There are the diets that make you count your points, eat according to strict meal plans or force you to cut out entire food groups. While they all promise you’ll lose weight, new research suggests some commercial diet plans garner better results than others.
After reviewing dozens of studies, American doctors out of Johns Hopkins University said that Weight Watchers and Jenny Craig get top marks when it comes to losing weight and keeping it off in the long run. The two commercial weight-loss programs were stacked next to nine other diets in the review.
On Weight Watchers, consumers lost at least eight pounds and kept the weight off for at least 12 months. On Jenny Craig, dieters lost about 15 pounds, the researchers said.
“Primary care doctors need to know what programs have rigorous trials showing that they work, but they haven’t had much evidence to rely on,” Dr. Kimberly Gudzune, an assistant professor and weight loss specialist at the university’s School of Medicine, said.
“Our review should give clinicians a better idea of what programs they might consider for their patients,” she suggested.
The doctors zeroed in on 32 major commercial weight loss programs but discovered that only 11 have been thoroughly studied. Jenny Craig and Weight Watchers scored the best in randomized controlled trials when it came to losing weight and keeping it off compared to people who were dieting on their own, following printed information or heading to food counselling.
Other programs like NutriSystem showed “promising” results, but more research needs to be done, the researchers said.
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The trio of diet programs that worked best included counselling, coaching and social support, which are important for long-term success.
The scientists couldn’t come up with definite conclusions when it came to diets like Slim Fast and Internet-based programs, such as the Biggest Loser Club. Atkins, eDiets, Medifast, HMR and Lose It! were also studied.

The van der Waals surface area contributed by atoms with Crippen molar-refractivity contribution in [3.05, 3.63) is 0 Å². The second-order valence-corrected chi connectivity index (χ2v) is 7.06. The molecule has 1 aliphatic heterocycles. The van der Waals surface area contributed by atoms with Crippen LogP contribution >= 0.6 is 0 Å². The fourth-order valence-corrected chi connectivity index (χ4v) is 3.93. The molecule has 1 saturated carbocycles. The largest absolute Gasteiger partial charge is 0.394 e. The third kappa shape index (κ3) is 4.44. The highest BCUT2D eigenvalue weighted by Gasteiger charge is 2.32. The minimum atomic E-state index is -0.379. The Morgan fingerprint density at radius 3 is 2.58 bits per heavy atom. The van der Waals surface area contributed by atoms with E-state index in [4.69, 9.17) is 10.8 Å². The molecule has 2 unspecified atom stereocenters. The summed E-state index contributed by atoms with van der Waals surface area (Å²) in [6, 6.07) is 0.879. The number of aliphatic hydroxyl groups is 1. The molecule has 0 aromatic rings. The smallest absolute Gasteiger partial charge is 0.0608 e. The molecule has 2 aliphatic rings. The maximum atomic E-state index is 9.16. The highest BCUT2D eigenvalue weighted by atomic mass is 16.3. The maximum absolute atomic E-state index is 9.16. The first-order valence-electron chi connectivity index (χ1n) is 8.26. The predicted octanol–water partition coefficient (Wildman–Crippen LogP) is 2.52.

Overall, most participants remained overweight, with weight loss of between three per cent and five per cent of their initial weight — but that’s a range that doctors typically recommend to achieve healthful benefits including lower blood pressure and cholesterol levels.
“It’s a really important first step to reach,” even if it doesn’t meet patients’ expectations, Gudzune told the Associated Press.
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The study was published Monday in Annals of Internal Medicine. It follows Canadian research released in the fall that compared brand name diets.
In that case, Hospital for Sick Children, McMaster University and University of Alberta researchers suggested that all commercial diets garner similar results if you stick to them.
On average, consumers lose between 17 to 19 pounds. But by the end of the year, some of that weight is already gained back.
Atkins, Weight Watchers, the Zone, Jenny Craig, Nutrisystem, and South Beach were some of the programs studied.
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Each program touts a magic nutrient, low-carb fat-burning, or a low-fat diet that melts away pounds, but that’s all a moot point, according to the researchers.
At the six month follow-up, people on low-carb diets lost 19 pounds more than their counterparts who weren’t dieting. Those on low-fat diets lost 17 more pounds than others who weren’t dieting. But by the end of a full year, there was no difference between the two diets.
– With files from the Associated Press
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